The Trio CS-1560A triggered sweep oscilloscope
Boat anchor manual and schematic
I purchased my scope in 1983 when I was doing some real electronic engineering and repair in the typesetting business. This was hard to do without a scope, so I went out and bought one for myself to use at work, in the hope that the boss would reimburse me, which off course, he didnt. So he kept his money and I kept my scope, which is just as well because it has performed flawlessly for 30 years and built and repaired countless bits of electronics. This scope was a popular model back then and was sold at a price that a dedicated radio ham or electronics enthusiast could just barely afford. The user manual which contains a very good tutorial on the use of scopes also came with the complete schematic. Its vertical bandwidth of 15Mhz, by no means spectacular, was in the early eighties completely sufficient for hardware debugging of the early microprocessor systems. The case of mine has sustained numerous dings from airline luggage handlers that were probably using my luggage for target practice. I dont think this manual has yet appeared on any boat anchor sites yet.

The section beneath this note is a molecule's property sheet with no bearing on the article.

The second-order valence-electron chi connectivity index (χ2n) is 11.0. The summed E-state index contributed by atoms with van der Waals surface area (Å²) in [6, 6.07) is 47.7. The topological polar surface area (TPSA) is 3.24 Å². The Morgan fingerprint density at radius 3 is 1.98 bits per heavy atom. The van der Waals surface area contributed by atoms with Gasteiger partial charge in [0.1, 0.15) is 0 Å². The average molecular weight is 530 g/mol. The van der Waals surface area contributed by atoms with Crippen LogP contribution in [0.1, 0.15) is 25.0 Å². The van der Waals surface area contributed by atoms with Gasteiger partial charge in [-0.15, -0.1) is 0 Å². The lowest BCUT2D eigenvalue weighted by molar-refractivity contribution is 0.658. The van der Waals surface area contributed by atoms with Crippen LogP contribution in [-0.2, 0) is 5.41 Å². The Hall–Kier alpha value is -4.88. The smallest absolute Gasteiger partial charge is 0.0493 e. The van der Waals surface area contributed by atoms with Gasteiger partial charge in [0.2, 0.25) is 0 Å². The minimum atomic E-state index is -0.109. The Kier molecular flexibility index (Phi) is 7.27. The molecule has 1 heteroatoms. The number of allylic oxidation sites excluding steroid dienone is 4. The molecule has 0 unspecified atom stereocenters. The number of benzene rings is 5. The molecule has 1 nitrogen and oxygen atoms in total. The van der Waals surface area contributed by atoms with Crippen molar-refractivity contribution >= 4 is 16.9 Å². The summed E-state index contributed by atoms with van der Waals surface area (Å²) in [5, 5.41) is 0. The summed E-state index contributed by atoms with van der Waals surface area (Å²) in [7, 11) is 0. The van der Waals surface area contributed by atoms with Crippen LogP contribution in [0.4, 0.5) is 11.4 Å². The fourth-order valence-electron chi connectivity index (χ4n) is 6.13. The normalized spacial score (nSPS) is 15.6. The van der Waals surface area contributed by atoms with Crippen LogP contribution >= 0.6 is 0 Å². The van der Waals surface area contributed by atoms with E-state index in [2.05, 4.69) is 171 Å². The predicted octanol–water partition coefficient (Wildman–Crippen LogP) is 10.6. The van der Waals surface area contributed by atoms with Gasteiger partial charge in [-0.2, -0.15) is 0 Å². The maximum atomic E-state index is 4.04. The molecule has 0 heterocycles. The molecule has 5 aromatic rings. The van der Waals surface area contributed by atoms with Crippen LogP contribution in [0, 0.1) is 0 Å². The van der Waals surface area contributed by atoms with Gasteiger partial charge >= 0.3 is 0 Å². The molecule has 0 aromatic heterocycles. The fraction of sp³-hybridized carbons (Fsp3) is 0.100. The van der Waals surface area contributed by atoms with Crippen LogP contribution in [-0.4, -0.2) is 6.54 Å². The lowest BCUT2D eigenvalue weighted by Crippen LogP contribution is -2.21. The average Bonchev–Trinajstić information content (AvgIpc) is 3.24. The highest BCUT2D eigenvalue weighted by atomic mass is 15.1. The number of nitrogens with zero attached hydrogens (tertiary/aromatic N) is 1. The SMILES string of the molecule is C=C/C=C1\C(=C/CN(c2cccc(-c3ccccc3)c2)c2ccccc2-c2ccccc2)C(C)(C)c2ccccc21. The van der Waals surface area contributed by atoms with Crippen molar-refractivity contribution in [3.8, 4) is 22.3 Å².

This scope has not been commercially available now for many years but many still labor away in teaching labs and schools. If you find one at a hamfest do not hesitate to buy it, you will not be disappointed.
I think it was amazingly good value for money back then, considering the complexity and design depth of the circuit. The circuit is also very maintainable, there are no exotic components with the exception of the CRT tube.
I have prepared a mosaic of the circuit, but it you will get better results if you print these sections out and paste them together.
The only thing that they could have done better was to have the display graticule closer to the CRT face, as it is the parallax is quite objectionable when you a trying to actually measure something. It would have been nice to also have a vertical amplifier output jack that could have been used for driving other test instruments , for example a counter, which is a common feature on more expensive scopes. Perhaps when I have time I will add an output jack.
Here is an original advertisement for this equipment family. The ad is dated 1977, I think it was a stunning achievement to produce this scope back then at a price which I was able to afford.